Anti-microbial hydrogel offers new weapon against drug-resistant bacteria
By Ben Coxworth
January 30, 2013
Whether it’s in hospitals, restaurant kitchens or our homes, harmful bacteria such as E.coli are a constant concern. Making matters worse is the fact that such bacteria are increasingly developing a resistance to antibiotics. This has led to a number of research projects, which have utilized things such as blue light, cold plasma and ozone to kill germs. One of the latest non-antibiotic bacteria-slayers is a hydrogel developed by IBM Research and the Institute of Bioengineering and Nanotechnology in Singapore.
The hydrogel consists of water (over 90 percent of its composition), along with special polymers. When heated to body temperature, these polymers’ molecules link together like the teeth of a zipper, forming chains that give the substance its malleable, gelatinous consistency.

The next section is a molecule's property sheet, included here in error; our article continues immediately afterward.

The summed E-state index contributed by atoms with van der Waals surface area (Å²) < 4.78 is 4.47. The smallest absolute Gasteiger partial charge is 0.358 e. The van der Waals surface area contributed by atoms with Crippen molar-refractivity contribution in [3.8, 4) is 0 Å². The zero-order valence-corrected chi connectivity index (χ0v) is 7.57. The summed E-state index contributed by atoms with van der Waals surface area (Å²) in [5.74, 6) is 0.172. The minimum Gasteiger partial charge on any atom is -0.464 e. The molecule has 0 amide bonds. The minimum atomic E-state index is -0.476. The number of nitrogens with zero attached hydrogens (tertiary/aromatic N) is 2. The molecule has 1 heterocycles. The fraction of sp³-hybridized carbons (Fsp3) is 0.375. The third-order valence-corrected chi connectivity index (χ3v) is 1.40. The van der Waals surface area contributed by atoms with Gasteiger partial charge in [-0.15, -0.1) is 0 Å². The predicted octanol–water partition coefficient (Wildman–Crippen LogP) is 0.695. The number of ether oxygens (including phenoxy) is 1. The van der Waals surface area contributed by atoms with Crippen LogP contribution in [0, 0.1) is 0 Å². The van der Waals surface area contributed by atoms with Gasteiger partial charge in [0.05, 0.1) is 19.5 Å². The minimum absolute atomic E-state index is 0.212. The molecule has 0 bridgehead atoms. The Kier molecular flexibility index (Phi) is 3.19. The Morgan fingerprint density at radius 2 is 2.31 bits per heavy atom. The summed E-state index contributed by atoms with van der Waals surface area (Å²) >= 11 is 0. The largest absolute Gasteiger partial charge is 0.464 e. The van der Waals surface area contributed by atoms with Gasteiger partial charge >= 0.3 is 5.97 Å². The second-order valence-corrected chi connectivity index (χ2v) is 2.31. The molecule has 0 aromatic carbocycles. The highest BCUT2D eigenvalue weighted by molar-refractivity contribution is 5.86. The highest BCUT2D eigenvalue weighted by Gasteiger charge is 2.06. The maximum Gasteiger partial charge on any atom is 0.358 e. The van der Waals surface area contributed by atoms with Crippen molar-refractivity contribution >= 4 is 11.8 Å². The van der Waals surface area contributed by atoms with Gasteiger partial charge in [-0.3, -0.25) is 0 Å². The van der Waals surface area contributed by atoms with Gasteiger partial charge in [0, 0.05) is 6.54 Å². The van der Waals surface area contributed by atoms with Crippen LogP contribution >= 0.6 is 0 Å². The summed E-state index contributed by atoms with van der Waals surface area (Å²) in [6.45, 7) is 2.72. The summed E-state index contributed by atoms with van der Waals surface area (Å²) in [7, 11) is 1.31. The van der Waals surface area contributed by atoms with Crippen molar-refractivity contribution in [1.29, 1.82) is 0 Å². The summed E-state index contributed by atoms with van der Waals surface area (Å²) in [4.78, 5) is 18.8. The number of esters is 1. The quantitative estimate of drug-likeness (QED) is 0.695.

The gel is non-toxic, water-soluble, biodegradable, and maintains a positive charge. That last point is particularly important, as the outer membranes of bacteria carry a negative charge. As a result, when the hydrogel is applied to an antibiotic-resistant bacterial biofilm, the bacteria are drawn to the gel, which then kills them by rupturing their membranes.
Because it’s a physical attack, the bacteria are unable to develop a resistance to the hydrogel. Additionally, the gel doesn’t harm healthy body cells, and sticks around on surfaces longer than fast-evaporating ethanol-based solutions such as hand gels.
It is hoped that once fully developed and approved, the hydrogel could be used in applications such as wound-healing creams and injections, or implant and catheter coatings. More information is available in the video below.
A coating that utilizes the same principles is currently under development at Singapore’s Nanyang Technological University.
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